Climate Change is a Scary Ghost?


By: Mahfud Achyar, Indonesia

Climate change is one of the defining issue of our era. Many people talking about Climate Change on seminar, talkshow, confrences, and so on. But, Climate Change issue just a slogan. Human in the world seldom to concern how to make this issue to be an important. What for? Cause climate change is sign from the universe to developt a human logical awareness. That’s the point, save our earth! So simple right?

Climate Change Confusion Over Extreme Weather. Source: http://guardianlv.com/
Climate Change Confusion Over Extreme Weather. Source: http://guardianlv.com/

What is the climate change? Since 1900, the global average surface temperature has increased by about 0.8 DC (1.4 F). This has been accompanied by warming of the ocean, a rise in sea level, a strong decline in Arctic sea ice, and many other associated climate effects. Much of this warming has occurred in the last four decades. Detailed analyses have shown that the warming during this period is mainly a result of the increased concentrations of CO2 and other greenhouse gases. Continued emissions of these gases will cause further climate change, including substantial increases in global average surface temperature and important changes in regional climate. The magnitude and timing of these changes will depend on many factors, and slowdowns and accelerations in warming lasting a decade or more will continue to occur. However, long-term climate change over many decades will depend mainly on the total amount of CO2 and other greenhouse gases emitted as a result of human activities.

One of the causes of climate change is human-generated gerbage. Center Suistainability from Duke University said the average person generates 4.3 ponds of waste per day. This is 1,6 pounds more than most produced back in 1960. So what should we do? Approximately two-thirds of our household waste can be composted. If compost is not an option, so I recommended to make “Waste Bank” solution to environmental problem and climage change issue.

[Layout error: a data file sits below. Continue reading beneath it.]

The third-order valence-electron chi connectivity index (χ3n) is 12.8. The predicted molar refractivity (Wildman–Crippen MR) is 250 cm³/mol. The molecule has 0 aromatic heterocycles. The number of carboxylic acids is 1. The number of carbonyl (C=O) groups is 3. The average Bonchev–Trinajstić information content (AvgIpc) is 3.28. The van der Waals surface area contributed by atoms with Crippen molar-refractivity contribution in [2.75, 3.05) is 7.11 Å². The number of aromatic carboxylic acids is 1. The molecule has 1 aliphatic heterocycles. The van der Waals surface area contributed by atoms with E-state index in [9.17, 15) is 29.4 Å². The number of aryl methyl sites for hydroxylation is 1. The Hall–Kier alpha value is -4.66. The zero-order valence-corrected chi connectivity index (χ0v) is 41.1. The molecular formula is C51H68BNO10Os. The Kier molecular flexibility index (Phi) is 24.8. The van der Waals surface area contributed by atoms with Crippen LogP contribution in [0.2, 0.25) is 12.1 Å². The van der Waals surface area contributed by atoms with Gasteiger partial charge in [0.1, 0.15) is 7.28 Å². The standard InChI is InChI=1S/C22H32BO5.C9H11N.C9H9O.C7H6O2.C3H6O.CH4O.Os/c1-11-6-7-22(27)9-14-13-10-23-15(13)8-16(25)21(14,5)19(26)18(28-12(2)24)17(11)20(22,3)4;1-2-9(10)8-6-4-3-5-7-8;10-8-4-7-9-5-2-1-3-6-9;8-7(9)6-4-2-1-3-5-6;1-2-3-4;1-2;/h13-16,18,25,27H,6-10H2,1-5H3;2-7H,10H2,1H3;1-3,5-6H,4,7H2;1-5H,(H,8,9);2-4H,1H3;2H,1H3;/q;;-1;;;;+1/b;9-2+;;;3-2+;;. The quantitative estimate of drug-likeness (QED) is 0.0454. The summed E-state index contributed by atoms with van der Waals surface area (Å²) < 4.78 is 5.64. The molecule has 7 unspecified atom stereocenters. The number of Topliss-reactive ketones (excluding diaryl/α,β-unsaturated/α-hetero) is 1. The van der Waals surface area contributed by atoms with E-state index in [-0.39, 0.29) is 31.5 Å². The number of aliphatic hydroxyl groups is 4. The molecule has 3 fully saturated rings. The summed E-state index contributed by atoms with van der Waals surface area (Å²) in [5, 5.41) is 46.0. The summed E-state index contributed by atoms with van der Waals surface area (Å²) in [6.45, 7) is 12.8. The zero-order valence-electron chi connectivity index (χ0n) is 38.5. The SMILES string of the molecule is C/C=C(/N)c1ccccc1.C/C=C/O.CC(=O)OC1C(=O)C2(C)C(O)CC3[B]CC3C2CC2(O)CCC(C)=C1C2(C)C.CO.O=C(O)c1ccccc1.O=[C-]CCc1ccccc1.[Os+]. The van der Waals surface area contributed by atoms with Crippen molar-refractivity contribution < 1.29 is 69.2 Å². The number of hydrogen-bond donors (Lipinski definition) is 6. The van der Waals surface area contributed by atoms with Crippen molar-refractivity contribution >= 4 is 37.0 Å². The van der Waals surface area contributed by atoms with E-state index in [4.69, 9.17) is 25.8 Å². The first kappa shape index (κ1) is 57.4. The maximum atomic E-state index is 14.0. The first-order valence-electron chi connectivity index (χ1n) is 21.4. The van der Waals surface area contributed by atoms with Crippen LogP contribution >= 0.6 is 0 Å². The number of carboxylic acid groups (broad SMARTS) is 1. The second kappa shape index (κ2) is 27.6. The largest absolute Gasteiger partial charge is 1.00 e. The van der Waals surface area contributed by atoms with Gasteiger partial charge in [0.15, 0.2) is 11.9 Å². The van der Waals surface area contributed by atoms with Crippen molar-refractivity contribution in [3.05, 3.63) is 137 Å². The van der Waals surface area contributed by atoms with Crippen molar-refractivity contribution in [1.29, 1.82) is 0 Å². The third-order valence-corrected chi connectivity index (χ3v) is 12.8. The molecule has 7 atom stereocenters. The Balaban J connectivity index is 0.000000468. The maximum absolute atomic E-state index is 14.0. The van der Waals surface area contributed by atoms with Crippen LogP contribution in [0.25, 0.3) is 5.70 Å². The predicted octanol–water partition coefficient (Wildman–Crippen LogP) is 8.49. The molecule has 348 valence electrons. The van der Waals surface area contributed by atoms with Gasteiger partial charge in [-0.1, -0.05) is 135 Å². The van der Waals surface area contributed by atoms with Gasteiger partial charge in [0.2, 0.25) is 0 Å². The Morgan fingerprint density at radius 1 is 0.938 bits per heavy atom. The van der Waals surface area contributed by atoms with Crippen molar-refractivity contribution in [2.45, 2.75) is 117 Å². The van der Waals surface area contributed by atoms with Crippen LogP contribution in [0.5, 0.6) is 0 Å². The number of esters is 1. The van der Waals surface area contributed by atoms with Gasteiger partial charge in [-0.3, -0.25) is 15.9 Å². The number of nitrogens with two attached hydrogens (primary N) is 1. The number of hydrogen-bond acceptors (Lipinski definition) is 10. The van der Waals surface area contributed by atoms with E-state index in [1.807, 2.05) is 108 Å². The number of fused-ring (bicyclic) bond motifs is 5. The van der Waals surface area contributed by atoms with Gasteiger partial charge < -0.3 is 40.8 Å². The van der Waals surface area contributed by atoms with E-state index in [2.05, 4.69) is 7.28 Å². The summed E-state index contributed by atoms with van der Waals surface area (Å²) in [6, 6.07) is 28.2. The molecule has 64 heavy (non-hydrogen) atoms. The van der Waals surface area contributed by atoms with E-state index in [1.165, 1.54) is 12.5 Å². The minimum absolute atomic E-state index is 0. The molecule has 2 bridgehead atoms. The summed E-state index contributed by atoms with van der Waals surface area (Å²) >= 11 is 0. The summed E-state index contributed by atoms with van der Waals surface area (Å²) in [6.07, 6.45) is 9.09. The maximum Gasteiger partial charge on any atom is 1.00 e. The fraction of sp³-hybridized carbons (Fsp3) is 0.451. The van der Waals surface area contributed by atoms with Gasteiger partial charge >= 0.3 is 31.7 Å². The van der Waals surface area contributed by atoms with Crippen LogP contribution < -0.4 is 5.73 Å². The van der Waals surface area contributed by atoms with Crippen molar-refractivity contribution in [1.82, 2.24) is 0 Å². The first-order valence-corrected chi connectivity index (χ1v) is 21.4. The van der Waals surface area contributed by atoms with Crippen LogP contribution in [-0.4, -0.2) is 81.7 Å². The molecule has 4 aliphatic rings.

A gerbage bank focused on managing household waste and turning the waste into organic fertilizer, as well as selling used things like plastic bottle, card board, and scrap iron. I was inspired by Muhammad Yunus as social entrepreneur from Pakistan. He’s a pioneer in the world of social entrepreneurship, and is perhaps its most famous and widely recognized face. Yunus is most famous for being founder of Grameen Bank, a microfinance institution that lifted millions of Bangladeshis out of poverty by giving them access to small loans with no collateral. For all his efforts he was awarded with the Nobel Prize for peace in 2006. Since then he has shown no signs of stopping: he’s involved with Grameen Foundation, Grameen Phone, Grameen Danone and many other institutions of repute.

It’s a like community development. Dreaming about a better world is fun. But what can individuals do to help bring that world closer to reality? So, what’s the benefit of garbage? I quoted the idea from Randy Salim (social entrepreneur). He said Waste Banks like a regular commercial bank, you open up an account with your local waste bank. Periodically, you make deposits with your non-organic solid waste, which are weighed and given a monetary value, based on rates set by waste collectors. This value is saved in your account from which, like a regular bank, you can withdraw. The basic principles of waste banks remain the same across provinces: collect, save, earn, change behavior, and enjoy a clean neighborhood.

With a good waste manegement, will certainly bring a positive things for the environment. Life to be healthy. In addition, people also benefit from the management of waste banks in the form of matter. This I think is an interesting idea and should be developed . If this movement has become a global movement of the problems of climate change can be handled well.

“No real social change has ever been brought about without a revolution… revolution is but thought carried into action.”

Emma Goldman
Source:

http://blogs.worldbank.org/eastasiapacific/waste-not-want-not-waste-banks-indonesia

http://center.sustainability.duke.edu/resources/green-facts-consumers/how-much-do-we-waste-daily

http://dels.nas.edu/resources/static-assets/exec-office-other/climate-change-full.pdf

 

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